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Voice from Gaza

League for the Fifth International | 06.03.2008 18:36 | Palestine | Repression | Social Struggles

As the threat of all out war hangs over the Gaza strip and an Israeli Minister threatens a holocaust against the people living there, we publish interviews with people in the Gaza strip, conducted by journalists and political activists from the Bells of Return website, which campaigns for a secular one state solution for Palestine

Voices from Gaza
05 March 2008
Communists stand in complete solidarity with all those fighting Israel’s brutality against the Palestinians, including the defence of their right to use arms. While we recognise that Hamas’ tactic of firing rockets at Israeli towns has been ineffective and counter-productive, this is in response to Israel’s far greater firepower.

After all, the Zionist state does not restrain itself. Deputy Defence Minister Matan Vilnai has even threatened Gaza with a "shoah", or holocaust. To back up Vilnai’s words, Israel killed 35 Gazans on 1 March, bringing the total dead to over 100 in a four-day blitz. This in a land with scant fuel, food or medicines suffering under an 11-month siege.

Pacifism in these circumstances is useless. But armed resistance has to be linked – and ultimately subordinated – to mass action, if it is not to simply provide Israel with a pretext for more atrocities. Palestinians have, even under Hamas leadership, mounted such actions: the dismantling of the border wall, or the “human chain” across the Strip.

Hamas’ strategy, however, is incapable of bringing about the sort of mass struggle that could end Israel’s siege, relegating the masses to the role of spectators in a struggle for liberation conducted by an armed elite, and excluding the organised participation of women or the workers’ struggle.

Mahmoud Abbas’ Fatah administration in the West Bank, for its part, is acting as Israel’s silent accomplice in the siege. Any movement to break the siege will therefore necessarily have to involve a struggle to remove it from power.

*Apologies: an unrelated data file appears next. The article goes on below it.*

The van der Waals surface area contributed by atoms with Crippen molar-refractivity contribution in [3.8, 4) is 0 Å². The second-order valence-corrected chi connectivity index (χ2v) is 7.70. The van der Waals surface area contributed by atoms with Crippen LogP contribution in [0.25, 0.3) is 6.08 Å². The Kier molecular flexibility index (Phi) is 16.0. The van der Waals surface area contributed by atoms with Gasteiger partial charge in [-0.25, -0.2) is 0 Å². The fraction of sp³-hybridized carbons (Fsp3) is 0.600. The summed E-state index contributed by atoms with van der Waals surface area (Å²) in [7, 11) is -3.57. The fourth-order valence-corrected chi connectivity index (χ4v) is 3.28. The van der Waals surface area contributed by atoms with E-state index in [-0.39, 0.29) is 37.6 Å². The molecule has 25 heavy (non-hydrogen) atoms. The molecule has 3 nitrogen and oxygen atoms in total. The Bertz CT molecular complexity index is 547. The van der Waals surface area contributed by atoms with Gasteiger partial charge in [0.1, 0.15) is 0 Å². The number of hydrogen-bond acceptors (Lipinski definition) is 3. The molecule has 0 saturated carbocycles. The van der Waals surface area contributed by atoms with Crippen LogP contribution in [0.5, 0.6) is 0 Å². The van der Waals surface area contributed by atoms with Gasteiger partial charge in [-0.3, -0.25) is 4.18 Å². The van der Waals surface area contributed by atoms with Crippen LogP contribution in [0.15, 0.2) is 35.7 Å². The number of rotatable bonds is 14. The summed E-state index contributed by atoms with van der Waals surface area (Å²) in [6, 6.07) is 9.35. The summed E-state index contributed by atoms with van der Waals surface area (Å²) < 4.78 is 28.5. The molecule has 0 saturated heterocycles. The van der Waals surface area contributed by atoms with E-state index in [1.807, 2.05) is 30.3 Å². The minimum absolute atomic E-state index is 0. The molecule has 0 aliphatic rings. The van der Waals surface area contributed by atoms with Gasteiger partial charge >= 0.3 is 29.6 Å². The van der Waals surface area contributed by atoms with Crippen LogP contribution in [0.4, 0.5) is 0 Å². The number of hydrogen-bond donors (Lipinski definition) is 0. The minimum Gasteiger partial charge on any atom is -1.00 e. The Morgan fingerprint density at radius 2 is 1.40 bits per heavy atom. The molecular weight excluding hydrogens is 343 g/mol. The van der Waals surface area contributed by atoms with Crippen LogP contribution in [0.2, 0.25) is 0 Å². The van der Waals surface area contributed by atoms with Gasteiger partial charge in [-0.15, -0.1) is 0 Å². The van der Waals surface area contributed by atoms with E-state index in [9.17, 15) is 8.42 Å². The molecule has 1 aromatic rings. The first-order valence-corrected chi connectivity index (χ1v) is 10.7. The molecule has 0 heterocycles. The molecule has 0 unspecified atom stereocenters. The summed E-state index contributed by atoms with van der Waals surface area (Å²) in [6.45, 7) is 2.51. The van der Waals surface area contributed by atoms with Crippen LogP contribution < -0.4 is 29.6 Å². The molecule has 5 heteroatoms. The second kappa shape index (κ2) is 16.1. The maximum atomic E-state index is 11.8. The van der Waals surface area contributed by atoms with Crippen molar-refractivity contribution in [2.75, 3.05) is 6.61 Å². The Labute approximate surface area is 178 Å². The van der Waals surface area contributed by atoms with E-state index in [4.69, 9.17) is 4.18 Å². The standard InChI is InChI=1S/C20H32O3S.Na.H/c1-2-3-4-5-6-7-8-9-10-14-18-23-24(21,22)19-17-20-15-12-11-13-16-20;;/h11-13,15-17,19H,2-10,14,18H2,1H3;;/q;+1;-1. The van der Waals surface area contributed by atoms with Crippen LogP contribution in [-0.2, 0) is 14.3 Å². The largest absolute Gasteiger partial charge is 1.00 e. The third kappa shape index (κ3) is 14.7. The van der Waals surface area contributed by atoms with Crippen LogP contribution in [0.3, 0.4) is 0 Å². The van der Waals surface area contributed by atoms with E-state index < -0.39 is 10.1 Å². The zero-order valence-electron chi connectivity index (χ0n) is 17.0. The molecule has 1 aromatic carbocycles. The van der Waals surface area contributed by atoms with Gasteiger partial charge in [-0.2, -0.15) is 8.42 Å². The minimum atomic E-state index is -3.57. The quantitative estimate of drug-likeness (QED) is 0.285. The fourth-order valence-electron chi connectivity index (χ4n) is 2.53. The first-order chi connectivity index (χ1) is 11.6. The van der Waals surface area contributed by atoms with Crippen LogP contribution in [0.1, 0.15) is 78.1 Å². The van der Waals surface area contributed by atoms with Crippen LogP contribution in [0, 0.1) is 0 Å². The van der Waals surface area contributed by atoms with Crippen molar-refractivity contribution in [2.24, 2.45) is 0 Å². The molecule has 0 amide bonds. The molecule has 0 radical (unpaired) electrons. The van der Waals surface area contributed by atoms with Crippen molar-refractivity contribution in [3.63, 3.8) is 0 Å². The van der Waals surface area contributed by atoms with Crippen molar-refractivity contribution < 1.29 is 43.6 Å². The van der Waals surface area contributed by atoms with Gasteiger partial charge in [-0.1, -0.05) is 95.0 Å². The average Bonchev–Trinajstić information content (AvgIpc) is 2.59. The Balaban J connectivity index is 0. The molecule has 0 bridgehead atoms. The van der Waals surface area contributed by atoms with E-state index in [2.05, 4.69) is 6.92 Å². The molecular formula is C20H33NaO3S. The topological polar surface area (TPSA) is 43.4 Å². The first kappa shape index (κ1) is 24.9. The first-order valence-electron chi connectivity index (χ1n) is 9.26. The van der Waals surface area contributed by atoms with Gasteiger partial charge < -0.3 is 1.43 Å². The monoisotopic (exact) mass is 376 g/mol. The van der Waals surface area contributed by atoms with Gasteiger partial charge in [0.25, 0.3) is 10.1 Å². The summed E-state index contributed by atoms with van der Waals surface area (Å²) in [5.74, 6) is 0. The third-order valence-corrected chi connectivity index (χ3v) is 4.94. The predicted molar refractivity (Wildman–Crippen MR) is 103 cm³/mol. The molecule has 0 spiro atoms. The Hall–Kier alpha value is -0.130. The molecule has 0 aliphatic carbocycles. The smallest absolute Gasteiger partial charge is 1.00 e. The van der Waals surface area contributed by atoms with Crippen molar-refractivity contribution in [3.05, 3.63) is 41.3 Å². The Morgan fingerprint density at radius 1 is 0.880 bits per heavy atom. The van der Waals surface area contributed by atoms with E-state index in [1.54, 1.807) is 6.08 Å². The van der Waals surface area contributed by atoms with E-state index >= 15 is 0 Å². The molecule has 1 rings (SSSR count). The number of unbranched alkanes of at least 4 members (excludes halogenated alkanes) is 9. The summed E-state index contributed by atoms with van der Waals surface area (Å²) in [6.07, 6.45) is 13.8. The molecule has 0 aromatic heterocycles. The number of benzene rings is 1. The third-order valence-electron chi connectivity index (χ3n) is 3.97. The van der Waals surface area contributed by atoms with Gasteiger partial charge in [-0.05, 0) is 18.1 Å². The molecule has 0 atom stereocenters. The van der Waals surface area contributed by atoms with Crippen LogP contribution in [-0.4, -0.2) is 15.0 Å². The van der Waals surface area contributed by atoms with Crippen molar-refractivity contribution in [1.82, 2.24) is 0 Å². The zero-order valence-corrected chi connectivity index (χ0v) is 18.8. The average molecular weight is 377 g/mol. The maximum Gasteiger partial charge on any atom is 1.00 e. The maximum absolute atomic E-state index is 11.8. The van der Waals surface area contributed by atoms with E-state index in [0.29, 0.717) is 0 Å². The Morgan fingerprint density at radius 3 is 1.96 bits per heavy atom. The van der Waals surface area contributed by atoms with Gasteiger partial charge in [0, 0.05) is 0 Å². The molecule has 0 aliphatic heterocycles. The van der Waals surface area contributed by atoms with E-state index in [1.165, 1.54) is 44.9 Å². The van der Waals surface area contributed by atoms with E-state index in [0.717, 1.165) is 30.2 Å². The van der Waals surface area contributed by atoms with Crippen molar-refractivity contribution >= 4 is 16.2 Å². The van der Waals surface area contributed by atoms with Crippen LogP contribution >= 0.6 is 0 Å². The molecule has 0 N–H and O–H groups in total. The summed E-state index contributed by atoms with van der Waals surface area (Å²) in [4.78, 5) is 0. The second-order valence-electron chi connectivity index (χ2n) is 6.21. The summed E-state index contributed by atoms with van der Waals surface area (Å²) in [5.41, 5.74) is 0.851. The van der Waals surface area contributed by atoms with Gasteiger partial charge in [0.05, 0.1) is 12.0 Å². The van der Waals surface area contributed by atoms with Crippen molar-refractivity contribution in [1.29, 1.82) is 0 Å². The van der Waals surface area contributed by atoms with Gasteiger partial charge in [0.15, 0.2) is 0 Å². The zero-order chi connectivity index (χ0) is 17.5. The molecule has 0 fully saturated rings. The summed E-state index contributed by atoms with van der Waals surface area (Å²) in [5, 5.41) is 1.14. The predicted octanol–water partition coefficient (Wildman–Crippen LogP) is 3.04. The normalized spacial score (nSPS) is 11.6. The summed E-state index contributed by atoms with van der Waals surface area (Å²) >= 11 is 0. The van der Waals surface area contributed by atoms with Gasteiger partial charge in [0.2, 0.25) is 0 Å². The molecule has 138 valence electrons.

Workers Power has been discussing these ideas with socialists in Gaza from Ajras al Awda (Bells of Return). Amani Aburahma, their editor, sent us these interviews to illustrate the mood and debates among the Gazans.


Yusra, a schoolteacher in Beit Lahiya: "They turned our lives into a nightmare, and killed hundreds of us, destroying our houses. Our farms have become barren desert. The orchards, which were adjacent to the borders, are now just memories. My students ask me whether all the world's cities are under siege like Gaza.”

"There are many ways of resistance and the first Intifada stands as a good witness. Stones returned hundreds of thousands of refugees to the Strip and the West Bank… and I always believe the stone is stronger than bullet."

Mohammed, another teacher, in Beit Hanoun: “[I] call our brothers in the resistance not to fire these missiles, because they cause [us] damage… more than they harm Israel… and are then exploited as an excuse to commit more crimes. We must prepare better weapons, and the best response is to end the state of division [between Fatah and Hamas] and create internal unity to confront any aggression.”

Abu Zyad, a shopkeeper near Beit Hanoun: "We are the first to know if there is an invasion or not. Look at the wall that separates us from the 1948 territories. There were settlements, Eli Sinai, Dugit and others... At night we see clearly the movement of Israeli tanks and can hear them nearby, and so far we did not notice abnormal Israeli movements. Everything is normal from the north at least.”